Accademia Vivarium Novum

Iáson

Cívis Illústris

cinefactus

Censor
Staff member
I like their description of tattoos:
Threiciis notis cutem deturpare,
 

Pacifica

grammaticissima
Staff member
:hysteric:

They appear to be rather intolerant. I'm not sure I could stand the mentality there (if I could be accepted per my gender and age, that is).
 

cinefactus

Censor
Staff member
I just finished the Schola Latina in Cork—now in Hong Kong airport. They have a very relaxed and friendly style. There is scope to do oral Latin elsewhere ;)
 

Pacifica

grammaticissima
Staff member
They seem at least not totally closed to people with old tattoos (they say new tattoos are forbidden) though I for some reason doubt they would accept someone with very visible tattoos.
 

Iáson

Cívis Illústris
I know some people who went there, and they all seem very nice, so I'm sure it can't be quite so bad as it appears. But I doubt I would be accepted onto their main course, and the shorter courses (the summer one, for example) are very expensive.
 

Etaoin Shrdlu

μεσσηγυδορποχέστης
They appear to be rather intolerant.
In the worst sense of the word. I've only briefly looked at the English version of the rules, and it's not so much the restrictions but the patronising justifications for them that are intensely irritating. Also, whoever translated it into English was too arrogant to have had it checked by a native speaker, which doesn't bode well. There's at least one glaring error which amusingly reverses the intended sense.
 

rothbard

Aedilis
Staff member
I just finished the Schola Latina in Cork—now in Hong Kong airport. They have a very relaxed and friendly style. There is scope to do oral Latin elsewhere ;)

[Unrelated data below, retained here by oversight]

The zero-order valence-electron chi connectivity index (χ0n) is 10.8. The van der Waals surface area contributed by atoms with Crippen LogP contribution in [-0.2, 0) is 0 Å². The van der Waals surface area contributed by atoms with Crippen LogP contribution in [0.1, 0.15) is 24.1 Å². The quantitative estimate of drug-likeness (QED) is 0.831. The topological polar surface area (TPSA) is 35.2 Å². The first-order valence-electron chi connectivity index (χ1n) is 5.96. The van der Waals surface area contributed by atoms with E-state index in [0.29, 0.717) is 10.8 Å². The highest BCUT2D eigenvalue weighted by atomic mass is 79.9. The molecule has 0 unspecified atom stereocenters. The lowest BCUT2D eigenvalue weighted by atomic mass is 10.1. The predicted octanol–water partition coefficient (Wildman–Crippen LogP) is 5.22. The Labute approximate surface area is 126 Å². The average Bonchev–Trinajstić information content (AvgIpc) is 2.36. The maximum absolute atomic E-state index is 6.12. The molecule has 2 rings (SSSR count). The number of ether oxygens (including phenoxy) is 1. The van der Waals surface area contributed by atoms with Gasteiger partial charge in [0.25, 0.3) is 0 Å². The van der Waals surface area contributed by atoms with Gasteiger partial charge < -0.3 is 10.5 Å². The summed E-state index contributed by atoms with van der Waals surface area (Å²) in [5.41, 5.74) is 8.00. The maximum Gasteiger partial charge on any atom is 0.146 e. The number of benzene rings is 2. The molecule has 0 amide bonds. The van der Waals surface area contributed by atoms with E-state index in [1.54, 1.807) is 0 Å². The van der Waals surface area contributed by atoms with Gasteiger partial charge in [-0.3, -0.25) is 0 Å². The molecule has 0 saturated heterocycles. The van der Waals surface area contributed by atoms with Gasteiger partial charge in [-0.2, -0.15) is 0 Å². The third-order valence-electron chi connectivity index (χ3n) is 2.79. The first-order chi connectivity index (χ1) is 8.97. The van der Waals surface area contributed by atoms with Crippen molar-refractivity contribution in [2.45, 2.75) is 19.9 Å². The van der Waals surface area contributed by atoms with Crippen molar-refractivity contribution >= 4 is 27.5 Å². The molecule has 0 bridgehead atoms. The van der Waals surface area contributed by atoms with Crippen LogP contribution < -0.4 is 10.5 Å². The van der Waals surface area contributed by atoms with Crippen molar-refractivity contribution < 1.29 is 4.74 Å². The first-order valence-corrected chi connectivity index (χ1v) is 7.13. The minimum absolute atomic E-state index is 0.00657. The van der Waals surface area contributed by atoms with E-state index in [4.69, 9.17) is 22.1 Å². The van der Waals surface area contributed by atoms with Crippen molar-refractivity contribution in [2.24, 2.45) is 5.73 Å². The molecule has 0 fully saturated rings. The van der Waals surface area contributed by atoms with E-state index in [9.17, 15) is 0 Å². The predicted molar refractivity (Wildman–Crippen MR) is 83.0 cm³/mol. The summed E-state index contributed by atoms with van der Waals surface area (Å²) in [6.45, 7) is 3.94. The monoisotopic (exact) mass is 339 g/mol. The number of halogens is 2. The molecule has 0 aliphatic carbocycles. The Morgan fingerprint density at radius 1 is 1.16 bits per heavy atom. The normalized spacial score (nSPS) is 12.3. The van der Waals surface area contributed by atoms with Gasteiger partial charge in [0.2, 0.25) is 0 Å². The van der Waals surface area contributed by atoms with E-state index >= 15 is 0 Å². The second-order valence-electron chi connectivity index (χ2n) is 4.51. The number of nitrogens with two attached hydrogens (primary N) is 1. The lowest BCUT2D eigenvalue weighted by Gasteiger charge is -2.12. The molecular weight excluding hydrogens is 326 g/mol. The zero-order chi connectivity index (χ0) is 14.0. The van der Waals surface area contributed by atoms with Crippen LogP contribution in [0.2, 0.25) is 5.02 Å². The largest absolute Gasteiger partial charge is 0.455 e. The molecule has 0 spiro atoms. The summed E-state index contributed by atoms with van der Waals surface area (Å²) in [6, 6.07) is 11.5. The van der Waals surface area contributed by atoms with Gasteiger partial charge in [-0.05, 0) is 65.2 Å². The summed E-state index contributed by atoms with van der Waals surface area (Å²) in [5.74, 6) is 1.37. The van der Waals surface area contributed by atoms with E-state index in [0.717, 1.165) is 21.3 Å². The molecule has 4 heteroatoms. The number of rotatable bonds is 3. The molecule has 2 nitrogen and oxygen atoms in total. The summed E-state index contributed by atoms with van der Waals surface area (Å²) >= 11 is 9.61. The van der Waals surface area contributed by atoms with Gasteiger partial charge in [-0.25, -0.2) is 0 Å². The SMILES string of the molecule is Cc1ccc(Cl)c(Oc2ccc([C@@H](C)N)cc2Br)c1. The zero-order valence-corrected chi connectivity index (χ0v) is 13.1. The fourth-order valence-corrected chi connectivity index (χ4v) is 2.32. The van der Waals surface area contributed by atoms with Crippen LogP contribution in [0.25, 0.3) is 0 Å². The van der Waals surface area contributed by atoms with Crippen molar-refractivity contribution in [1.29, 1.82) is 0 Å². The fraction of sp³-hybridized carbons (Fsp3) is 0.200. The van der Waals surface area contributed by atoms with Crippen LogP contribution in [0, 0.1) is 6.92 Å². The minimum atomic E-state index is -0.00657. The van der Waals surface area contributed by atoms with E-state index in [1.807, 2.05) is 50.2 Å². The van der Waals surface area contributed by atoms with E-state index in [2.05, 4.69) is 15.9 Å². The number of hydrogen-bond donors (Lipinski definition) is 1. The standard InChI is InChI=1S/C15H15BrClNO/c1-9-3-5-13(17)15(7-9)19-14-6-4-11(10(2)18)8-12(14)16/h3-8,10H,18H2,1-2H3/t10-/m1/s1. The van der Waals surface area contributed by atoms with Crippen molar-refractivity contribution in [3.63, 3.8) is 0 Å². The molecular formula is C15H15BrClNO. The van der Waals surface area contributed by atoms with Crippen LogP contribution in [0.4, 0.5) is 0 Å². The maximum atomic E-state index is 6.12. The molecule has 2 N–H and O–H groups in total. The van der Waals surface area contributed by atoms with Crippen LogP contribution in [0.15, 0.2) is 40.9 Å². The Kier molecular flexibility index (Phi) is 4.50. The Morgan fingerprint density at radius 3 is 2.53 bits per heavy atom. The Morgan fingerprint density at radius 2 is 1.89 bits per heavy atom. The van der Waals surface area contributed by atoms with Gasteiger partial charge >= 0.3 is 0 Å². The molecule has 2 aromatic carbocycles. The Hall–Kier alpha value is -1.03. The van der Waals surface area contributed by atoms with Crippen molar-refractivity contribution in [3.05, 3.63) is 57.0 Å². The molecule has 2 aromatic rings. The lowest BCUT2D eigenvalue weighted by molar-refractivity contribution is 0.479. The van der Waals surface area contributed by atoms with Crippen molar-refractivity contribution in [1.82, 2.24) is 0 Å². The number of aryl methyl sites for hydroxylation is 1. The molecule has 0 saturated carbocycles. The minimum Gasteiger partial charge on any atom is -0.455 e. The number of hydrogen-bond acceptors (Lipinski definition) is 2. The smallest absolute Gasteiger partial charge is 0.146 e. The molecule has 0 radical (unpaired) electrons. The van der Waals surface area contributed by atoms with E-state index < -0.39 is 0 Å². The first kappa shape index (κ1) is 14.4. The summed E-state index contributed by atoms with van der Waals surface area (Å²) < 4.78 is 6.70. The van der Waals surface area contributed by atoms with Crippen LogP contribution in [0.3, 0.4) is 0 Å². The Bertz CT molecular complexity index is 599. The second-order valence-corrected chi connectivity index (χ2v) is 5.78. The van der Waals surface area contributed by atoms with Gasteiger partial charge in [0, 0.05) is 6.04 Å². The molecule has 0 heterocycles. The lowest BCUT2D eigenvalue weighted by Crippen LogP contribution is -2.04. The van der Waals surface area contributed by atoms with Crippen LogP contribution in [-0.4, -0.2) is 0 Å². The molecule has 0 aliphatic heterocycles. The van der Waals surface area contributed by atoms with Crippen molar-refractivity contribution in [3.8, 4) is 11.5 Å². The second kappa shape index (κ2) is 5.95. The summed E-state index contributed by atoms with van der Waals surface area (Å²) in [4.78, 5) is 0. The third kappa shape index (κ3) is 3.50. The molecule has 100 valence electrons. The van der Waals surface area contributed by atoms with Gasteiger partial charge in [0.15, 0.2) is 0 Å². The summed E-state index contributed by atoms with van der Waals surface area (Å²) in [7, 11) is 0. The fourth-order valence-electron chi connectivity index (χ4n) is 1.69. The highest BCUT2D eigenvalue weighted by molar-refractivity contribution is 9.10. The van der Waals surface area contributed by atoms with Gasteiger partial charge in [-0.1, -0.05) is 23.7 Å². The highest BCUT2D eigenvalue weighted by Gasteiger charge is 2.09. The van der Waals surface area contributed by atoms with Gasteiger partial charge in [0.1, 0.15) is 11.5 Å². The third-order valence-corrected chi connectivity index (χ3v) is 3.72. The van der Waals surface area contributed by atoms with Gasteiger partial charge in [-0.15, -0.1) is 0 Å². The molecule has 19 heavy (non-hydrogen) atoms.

What was it like? I remember watching one of their ads last year. Which books did you use?
 

Pacifica

grammaticissima
Staff member
Also, whoever translated it into English was too arrogant to have had it checked by a native speaker
I'm a very arrogant person too.
There's at least one glaring error which amusingly reverses the intended sense.
Can you quote it here? I read bits of the text yesterday and found some mistakes and typos, but didn't see what you're referring to and can't be bothered to read the whole thing.
 

Pacifica

grammaticissima
Staff member
Being bored and curious, I eventually did read the whole thing. Were you referring to it being "proscribed" (presumably for "prescribed") to use one's free time in the morning to prepare assignments?

The text as a whole isn't very well written indeed. It seems as if, in addition to issues arising from it being translated from Latin and/or written by non-natives, they were careless and didn't proofread it properly. Maybe they deem English too vulgar to be paid much attention to.
 

cinefactus

Censor
Staff member
What was it like? I remember watching one of their ads last year. Which books did you use?
It (The Cork Schola) was very good. We did a variety of activities designed to stimulate conversation, including discussing some passages of prose and poetry, but there was no set book as such.
 
[W]hoever translated it into English was too arrogant to have had it checked by a native speaker, which doesn't bode well. There's at least one glaring error which amusingly reverses the intended sense.
The text as a whole isn't very well written indeed. It seems as if, in addition to issues arising from it being translated from Latin and/or written by non-natives, they were careless and didn't proofread it properly. Maybe they deem English too vulgar to be paid much attention to.
I wouldn't put too much significance into them not having a perfect translation of the website into English. Bad translations are much more common, even in documents, communications and notices of major state and business organizations and projects, than you would think. I find typos and other mistakes in college textbooks written by native English speakers (with PhDs) for native English speakers, and they are dealing with just one language.